reproducibility and (iii) equivalence of all reality, human and physical. For Descartes, no knowledge can claim
the status of science unless and until it is exactly calculable (in mathematical proportions), unless and until it is
indefinitely reproducible (as a scientific experiment), and therefore unless it can be connected or trans-lated or
trans-posed precisely into all other reality. Descartes’s own methodological conclusions are quite inseparable
from his philosophical modus operandi. In the Meditations, Descartes describes in careful detail how he came
to excogitate his “Cartesian doubt” as the fundamental method for scientific certainty. Having established that
the very awareness of thought is an inconfutable proof of existence (cogito ergo sum), Descartes concludes that
only those findings that have the certainty of logic and mathematics can be treated as scientific. Yet it is
precisely the formalism of this method, its immateriality – its morbid attempt to abstract thought from matter
(the res cogitans from the res extensa) – that ultimately condemns Cartesian methodology to irrelevance.

In his fallacious confusion of “truth” with “certainty” and perverse attempt to transmute human and physical
reality into mathematical equations, Descartes ends up not with science (as even he understood it) but with
empty and sterile logic! Ultimately, the immateriality of his “method” – the transcendental requirement that all
science achieve the “certainty” of logico-mathematics – led to the unbridgeable chasm (Fichte’s hiatus
irrationalis) between the res cogitans (the “I” behind “I think”) and the res extensa (the physical, material ec-
sistence in space and in time of the “I” in “I am”). Descartes’s Ego is unfounded, both in its physical existence
and in its subjective identity or self-consciousness. (This unbridgeable chasm prompted E. Husserl’s later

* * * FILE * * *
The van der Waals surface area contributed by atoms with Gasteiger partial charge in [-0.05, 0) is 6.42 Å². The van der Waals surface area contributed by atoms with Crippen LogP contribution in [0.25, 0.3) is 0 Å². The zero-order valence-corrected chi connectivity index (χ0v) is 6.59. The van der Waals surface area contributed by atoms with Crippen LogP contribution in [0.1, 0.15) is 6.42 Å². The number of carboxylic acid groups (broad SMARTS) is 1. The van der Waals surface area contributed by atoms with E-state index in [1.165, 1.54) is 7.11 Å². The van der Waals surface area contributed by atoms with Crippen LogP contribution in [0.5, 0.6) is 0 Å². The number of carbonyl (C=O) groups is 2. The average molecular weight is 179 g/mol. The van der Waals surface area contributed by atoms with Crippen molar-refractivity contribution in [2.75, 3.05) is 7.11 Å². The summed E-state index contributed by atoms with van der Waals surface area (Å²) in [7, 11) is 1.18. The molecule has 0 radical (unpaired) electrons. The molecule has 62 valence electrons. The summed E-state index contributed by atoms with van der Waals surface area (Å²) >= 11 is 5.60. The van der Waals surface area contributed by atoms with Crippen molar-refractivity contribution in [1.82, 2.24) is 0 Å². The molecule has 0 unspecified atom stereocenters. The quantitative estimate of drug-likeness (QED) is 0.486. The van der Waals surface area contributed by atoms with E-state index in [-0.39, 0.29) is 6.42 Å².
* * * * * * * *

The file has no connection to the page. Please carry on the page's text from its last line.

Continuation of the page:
contorted Cartesian Meditations. The confusion of truth with certainty is a fallacy most devastatingly exposed
by Heidegger in his The End of Philosophy – a work extracted from his voluminous Nietzsche. It was
Nietzsche, however, who first challenged Descartes’s cogito as part of his thoroughgoing aversion to the French
philosopher.)

Like Galileo before him, Descartes failed to realise that what makes physical-mathematics possible is not the
“connection” or adequation of thing (body) and idea (soul) – the Scholastic adaequatio rei et mentis, of matter
and mathematics – because no such connection exists or is possible -, but rather the reduction of all reality to
empirical data capable of being calculated mathematically under set experimental conditions. (To illustrate,
F=ma links mathematically concepts such as force and mass and acceleration that are entirely metaphysical!
The formula links our observations as a convenient rule of thumb, but it does not prove that any such entities
exist – least of all that there is a causal link between them, as the Newtonian formula suggests.) The calculability
of these relations is subject to strict conditions that in fact reverse the onus of proof from the perfect formula to
our imperfect observations. Furthermore, no physical experiment is indefinitely reproducible – without
disturbing the experimental conditions under which it is carried out! Finally, far from being scientifically
ascertainable, the equivalence of scientific units is entirely dependent on empirical observation because
otherwise, from pure conceptual analysis, it is impossible by definition! (To exemplify, it is impossible to
equiparate the energy needed to boil water with the destructive effect of the energy released by an explosion:
the two events, boiling and exploding are entirely different in their effects!) [Reification]

Yet, at the dawn of the bourgeois era, it was still possible for Bacon to advocate and hypothesise the eventual
scientization, not just of physical events, but also of social reality. That is why, in the words of Bacon, at least
for what concerns human sciences, “we owe thanks to Machiavelli for showing us openly and without deceit
[aperte et indissimulanter] what human beings are wont to do and not what they should do”. In reality,
however, Machiavelli’s own stance regarding the epistemological and moral status of political analysis was far
removed from what Bacon implies in his fulsome praise of the Florentine Secretary. The author of the
Discorsi was too steeped in the Italian Humanist and Classical Hellenistic historical tradition to reduce and
confine his political studies to a mechanical understanding of human affairs. The equiparation of politics and